U.K. election: Boris Johnson's big win means Brexit is coming

Johnson on the campaign trail. Photo: Ben Stansall - WPA Pool/Getty Images

Prime Minister Boris Johnson exceeded all expectations in Thursday's U.K. general election, and his landslide victory makes the U.K. all but certain to exit the European Union early next year.

Driving the news: With 649 out of 650 constituencies reporting, the Conservatives won 364 seats, securing the biggest Conservative majority since Margaret Thatcher's 1987 victory. It's an utter disaster for the opposition Labour Party and its leader, Jeremy Corbyn, who has announced he will step down after a "period of reflection."

South Carolina is the next battleground for Medicaid work requirements

President Trump and CMS Administrator Seema Verma. Photo: Alex Wong/Getty Images

The Trump administration is losing the legal battle over Medicaid work requirements — one of its most impactful and controversial health care policies — but it is leaning into that fight even more aggressively.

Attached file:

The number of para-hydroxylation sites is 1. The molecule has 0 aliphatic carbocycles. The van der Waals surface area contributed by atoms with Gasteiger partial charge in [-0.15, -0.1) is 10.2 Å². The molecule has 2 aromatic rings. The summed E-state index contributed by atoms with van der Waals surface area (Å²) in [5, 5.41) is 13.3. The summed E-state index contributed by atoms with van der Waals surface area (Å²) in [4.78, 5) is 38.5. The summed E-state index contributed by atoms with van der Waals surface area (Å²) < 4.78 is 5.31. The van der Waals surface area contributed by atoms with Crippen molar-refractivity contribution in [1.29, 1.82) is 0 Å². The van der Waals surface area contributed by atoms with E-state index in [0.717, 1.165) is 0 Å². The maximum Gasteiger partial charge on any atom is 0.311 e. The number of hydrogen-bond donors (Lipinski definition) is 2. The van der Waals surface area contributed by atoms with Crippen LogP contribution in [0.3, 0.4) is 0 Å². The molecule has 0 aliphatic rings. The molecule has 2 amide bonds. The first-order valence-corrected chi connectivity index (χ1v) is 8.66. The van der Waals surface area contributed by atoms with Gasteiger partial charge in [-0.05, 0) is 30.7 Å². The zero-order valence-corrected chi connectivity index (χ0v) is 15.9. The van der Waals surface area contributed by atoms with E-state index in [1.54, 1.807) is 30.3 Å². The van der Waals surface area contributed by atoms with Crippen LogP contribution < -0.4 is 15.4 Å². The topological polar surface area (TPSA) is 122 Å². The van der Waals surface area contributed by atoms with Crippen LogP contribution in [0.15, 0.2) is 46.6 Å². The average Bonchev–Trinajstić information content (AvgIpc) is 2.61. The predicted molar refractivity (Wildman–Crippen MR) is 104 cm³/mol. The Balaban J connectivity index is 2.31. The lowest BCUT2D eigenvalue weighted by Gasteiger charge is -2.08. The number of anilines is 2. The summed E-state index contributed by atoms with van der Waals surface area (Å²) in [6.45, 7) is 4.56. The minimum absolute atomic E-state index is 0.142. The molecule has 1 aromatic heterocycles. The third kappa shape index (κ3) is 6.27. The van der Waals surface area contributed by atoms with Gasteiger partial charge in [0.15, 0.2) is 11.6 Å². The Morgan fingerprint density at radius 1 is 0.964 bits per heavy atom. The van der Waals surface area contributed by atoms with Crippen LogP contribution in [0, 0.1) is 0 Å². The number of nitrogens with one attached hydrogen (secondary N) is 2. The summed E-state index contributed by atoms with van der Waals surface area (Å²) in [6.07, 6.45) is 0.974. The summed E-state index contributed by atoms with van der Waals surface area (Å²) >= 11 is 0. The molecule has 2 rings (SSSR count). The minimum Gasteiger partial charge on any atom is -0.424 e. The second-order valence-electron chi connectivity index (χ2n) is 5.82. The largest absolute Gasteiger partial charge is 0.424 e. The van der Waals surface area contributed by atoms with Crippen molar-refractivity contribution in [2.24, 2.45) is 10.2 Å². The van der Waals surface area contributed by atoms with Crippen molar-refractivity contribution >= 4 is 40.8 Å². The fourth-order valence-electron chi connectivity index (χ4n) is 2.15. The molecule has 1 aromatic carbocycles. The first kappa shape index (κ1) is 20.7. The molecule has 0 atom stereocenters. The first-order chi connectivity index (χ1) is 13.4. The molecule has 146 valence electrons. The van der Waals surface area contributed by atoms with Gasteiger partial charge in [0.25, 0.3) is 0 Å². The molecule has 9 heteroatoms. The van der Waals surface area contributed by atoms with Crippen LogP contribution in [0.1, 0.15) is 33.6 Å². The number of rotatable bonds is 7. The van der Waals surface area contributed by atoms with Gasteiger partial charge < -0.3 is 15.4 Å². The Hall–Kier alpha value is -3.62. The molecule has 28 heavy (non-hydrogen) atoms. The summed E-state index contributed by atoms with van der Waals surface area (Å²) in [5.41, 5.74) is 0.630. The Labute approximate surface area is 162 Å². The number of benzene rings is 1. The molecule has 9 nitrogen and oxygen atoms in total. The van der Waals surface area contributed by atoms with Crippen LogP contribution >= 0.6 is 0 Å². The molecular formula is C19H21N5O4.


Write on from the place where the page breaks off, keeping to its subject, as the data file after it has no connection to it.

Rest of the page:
Driving the news: The Centers for Medicare & Medicaid Services formally signed off yesterday on South Carolina's work requirements. Medicaid recipients in the state will have to perform 80 hours per month of work or community service, unless they receive an exemption.

Robocallers face fight on many fronts

Illustration: Aïda Amer/Axios

Federal regulators, lawmakers, and private companies haven't found any one tool that on its own can stem the flood of robocalls, so they are trying several approaches at once.

The big picture: There were a record 5.7 billion robocalls in October, according to YouMail, and the Federal Communications Commission has singled out the issue as its top consumer complaint.

House Judiciary pushes impeachment vote to Friday after marathon hearing